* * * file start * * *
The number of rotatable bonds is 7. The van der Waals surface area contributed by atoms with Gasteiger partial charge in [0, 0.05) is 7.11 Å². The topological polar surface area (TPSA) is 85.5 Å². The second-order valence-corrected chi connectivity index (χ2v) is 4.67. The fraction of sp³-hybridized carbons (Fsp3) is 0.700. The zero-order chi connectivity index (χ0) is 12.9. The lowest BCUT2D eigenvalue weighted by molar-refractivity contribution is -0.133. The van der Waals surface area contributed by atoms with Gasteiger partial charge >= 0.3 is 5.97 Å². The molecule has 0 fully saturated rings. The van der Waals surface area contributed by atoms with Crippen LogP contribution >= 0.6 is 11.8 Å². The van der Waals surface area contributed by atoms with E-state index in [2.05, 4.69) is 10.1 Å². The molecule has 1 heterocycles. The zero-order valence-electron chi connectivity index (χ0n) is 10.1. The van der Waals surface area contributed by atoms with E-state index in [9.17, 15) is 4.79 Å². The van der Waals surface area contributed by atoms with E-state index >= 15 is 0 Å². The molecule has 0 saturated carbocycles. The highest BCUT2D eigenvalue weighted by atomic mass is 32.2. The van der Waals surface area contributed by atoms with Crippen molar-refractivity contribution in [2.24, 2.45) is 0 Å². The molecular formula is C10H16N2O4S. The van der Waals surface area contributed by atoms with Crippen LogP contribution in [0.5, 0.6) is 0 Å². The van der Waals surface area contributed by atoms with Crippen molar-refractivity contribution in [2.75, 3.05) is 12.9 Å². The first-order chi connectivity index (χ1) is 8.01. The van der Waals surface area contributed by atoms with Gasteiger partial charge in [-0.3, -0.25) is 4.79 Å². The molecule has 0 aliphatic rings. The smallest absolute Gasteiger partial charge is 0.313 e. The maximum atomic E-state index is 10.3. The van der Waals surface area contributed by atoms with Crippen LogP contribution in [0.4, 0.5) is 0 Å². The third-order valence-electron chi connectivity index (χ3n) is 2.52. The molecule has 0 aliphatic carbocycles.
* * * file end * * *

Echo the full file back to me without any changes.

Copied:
The number of rotatable bonds is 7. The van der Waals surface area contributed by atoms with Gasteiger partial charge in [0, 0.05) is 7.11 Å². The topological polar surface area (TPSA) is 85.5 Å². The second-order valence-corrected chi connectivity index (χ2v) is 4.67. The fraction of sp³-hybridized carbons (Fsp3) is 0.700. The zero-order chi connectivity index (χ0) is 12.9. The lowest BCUT2D eigenvalue weighted by molar-refractivity contribution is -0.133. The van der Waals surface area contributed by atoms with Gasteiger partial charge >= 0.3 is 5.97 Å². The molecule has 0 fully saturated rings. The van der Waals surface area contributed by atoms with Crippen LogP contribution >= 0.6 is 11.8 Å². The van der Waals surface area contributed by atoms with E-state index in [2.05, 4.69) is 10.1 Å². The molecule has 1 heterocycles. The zero-order valence-electron chi connectivity index (χ0n) is 10.1. The van der Waals surface area contributed by atoms with E-state index in [9.17, 15) is 4.79 Å². The van der Waals surface area contributed by atoms with E-state index >= 15 is 0 Å². The molecule has 0 saturated carbocycles. The highest BCUT2D eigenvalue weighted by atomic mass is 32.2. The van der Waals surface area contributed by atoms with Crippen molar-refractivity contribution in [2.24, 2.45) is 0 Å². The molecular formula is C10H16N2O4S. The van der Waals surface area contributed by atoms with Crippen LogP contribution in [0.5, 0.6) is 0 Å². The van der Waals surface area contributed by atoms with Crippen molar-refractivity contribution in [2.75, 3.05) is 12.9 Å². The first-order chi connectivity index (χ1) is 8.01. The van der Waals surface area contributed by atoms with Gasteiger partial charge in [-0.3, -0.25) is 4.79 Å². The molecule has 0 aliphatic rings. The smallest absolute Gasteiger partial charge is 0.313 e. The maximum atomic E-state index is 10.3. The van der Waals surface area contributed by atoms with Crippen LogP contribution in [0.4, 0.5) is 0 Å². The third-order valence-electron chi connectivity index (χ3n) is 2.52. The molecule has 0 aliphatic carbocycles.